Israel adopts controversial Jewish nation-state law
Israel's parliament on Thursday adopted a law defining the country as the nation state of the Jewish people, provoking fears it will lead to blatant discrimination against Arab citizens.
The legislation, adopted by 62 votes to 55, makes Hebrew the country's national language and defines the establishment of Jewish communities as being in the national interest.
The Arabic language was granted only special status.
The law speaks of Israel as being the Jewish historical homeland and says Jews have the right to self-determination there.
However, a deeply controversial clause that had been seen as more specifically legalising the establishment of Jewish-only communities was changed after it drew criticism, including from Israeli President Reuven Rivlin.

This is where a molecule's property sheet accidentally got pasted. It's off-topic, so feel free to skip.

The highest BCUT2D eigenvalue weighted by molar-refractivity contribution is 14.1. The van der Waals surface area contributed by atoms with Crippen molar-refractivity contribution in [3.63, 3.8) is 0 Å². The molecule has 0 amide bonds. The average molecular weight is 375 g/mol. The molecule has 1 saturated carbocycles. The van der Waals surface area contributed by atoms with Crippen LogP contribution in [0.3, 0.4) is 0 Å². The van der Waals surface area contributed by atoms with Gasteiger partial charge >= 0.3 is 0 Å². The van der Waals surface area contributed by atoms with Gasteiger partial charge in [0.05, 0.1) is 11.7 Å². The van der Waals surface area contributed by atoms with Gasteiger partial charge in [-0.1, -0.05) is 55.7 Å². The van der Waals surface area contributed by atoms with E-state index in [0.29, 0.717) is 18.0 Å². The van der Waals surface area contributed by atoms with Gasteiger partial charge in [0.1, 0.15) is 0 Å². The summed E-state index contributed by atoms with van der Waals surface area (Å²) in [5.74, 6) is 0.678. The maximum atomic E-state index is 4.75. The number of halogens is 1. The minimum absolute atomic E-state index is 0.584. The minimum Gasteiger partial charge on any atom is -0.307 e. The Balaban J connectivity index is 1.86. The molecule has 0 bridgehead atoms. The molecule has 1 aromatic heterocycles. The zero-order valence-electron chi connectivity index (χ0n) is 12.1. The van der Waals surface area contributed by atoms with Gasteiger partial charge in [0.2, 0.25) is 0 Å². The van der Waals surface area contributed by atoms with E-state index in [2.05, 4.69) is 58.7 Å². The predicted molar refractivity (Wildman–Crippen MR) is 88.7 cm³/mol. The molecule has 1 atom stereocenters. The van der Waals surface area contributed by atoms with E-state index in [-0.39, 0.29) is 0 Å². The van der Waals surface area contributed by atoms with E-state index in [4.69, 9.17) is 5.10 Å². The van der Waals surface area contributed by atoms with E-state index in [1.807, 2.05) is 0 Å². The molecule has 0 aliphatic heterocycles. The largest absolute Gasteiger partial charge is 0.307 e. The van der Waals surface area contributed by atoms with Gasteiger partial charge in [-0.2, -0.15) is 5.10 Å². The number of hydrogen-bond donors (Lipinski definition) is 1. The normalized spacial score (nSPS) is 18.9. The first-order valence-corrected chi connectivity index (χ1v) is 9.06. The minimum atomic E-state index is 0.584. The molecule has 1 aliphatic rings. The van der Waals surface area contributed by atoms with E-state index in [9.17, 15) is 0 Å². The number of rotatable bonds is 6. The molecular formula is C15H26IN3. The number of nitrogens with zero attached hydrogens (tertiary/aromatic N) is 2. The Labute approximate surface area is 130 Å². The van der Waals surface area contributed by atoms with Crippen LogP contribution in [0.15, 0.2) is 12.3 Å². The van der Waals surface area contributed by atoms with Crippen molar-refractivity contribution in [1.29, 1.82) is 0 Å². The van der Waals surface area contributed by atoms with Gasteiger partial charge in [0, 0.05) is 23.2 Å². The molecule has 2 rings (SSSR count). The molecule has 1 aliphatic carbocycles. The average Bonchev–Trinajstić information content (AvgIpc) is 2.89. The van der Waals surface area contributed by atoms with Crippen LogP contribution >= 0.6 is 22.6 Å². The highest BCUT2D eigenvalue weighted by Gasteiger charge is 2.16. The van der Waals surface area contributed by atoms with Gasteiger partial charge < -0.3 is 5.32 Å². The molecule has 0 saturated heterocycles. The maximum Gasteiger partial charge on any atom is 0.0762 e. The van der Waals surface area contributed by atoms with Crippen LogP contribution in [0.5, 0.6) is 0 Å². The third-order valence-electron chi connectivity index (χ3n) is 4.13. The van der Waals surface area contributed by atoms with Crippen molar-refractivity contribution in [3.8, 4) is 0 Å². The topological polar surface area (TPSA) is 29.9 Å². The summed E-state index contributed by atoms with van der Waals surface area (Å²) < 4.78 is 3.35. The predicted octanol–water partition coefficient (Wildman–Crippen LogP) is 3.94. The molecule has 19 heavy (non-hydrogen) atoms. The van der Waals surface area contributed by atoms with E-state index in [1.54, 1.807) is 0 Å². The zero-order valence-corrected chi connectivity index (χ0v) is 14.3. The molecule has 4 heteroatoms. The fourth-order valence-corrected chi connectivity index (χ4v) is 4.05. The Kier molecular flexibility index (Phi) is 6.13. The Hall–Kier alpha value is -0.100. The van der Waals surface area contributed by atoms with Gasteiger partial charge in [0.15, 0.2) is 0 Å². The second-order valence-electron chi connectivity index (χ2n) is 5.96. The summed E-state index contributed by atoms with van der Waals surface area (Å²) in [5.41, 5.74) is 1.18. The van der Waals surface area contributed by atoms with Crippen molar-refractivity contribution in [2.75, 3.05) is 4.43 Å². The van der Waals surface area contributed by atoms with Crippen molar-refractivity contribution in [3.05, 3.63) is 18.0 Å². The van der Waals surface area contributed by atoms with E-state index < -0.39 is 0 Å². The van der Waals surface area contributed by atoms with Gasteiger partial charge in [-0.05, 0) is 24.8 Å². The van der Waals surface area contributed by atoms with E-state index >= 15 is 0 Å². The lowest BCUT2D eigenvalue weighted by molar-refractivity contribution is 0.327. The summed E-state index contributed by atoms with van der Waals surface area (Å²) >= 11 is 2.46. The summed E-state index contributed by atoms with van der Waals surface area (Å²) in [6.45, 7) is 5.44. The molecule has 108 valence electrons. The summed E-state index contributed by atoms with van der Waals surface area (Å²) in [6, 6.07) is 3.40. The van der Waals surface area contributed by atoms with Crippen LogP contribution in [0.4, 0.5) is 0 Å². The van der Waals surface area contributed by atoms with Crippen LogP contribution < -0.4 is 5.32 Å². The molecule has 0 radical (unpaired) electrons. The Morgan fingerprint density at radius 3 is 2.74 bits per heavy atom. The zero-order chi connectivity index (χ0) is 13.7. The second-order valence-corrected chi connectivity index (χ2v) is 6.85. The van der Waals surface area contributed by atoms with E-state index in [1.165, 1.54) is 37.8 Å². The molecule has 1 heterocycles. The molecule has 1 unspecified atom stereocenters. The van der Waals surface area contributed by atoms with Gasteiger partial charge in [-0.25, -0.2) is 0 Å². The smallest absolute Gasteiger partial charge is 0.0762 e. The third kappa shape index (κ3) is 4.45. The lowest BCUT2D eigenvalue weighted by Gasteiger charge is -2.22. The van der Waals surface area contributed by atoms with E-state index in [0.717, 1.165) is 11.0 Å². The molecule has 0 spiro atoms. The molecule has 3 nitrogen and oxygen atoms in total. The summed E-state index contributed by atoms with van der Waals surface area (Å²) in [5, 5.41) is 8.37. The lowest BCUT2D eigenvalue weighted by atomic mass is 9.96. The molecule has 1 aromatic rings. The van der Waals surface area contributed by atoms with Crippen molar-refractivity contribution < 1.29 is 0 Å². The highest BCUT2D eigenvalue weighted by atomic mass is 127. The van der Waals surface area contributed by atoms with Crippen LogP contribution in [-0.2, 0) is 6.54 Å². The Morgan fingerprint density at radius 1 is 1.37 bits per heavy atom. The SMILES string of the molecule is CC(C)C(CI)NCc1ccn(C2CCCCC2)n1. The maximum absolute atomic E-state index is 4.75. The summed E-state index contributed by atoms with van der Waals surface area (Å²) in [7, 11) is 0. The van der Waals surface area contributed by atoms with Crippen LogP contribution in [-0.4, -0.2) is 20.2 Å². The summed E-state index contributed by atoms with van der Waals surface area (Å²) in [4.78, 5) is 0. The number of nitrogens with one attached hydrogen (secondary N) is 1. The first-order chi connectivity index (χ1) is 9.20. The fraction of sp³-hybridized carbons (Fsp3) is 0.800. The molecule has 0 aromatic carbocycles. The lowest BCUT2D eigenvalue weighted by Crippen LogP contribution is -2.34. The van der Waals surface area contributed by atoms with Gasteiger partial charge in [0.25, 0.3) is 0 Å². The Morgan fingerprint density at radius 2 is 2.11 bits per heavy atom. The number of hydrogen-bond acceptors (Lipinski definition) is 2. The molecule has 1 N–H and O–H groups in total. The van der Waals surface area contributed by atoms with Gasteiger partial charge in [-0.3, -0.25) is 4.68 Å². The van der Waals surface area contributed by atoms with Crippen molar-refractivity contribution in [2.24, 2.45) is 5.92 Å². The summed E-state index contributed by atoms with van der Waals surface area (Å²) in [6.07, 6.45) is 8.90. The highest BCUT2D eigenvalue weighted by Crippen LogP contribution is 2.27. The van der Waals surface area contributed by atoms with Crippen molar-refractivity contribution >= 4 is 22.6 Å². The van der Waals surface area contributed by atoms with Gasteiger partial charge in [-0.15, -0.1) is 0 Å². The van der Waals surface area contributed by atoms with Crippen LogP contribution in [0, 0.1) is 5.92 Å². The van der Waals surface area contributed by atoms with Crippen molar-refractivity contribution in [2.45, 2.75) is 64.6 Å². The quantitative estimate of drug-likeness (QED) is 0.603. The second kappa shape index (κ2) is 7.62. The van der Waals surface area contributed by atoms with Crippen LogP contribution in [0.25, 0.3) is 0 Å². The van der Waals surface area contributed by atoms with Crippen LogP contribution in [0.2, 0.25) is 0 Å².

The legislation becomes part of the country's basic laws, which serve as a de facto constitution.
"It is a decisive moment in the history of the state of Israel that inscribes in stone our language, our anthem and our flag," Israeli Prime Minister Benjamin Netanyahu said after the vote on the legislation, backed by his right-wing government.
A range of opposition members denounced the vote, with the head of the mainly Arab Joint List alliance Ayman Odeh denouncing it as "the death of our democracy".
Arab citizens account for some 17.5 percent of Israel's more than eight million population.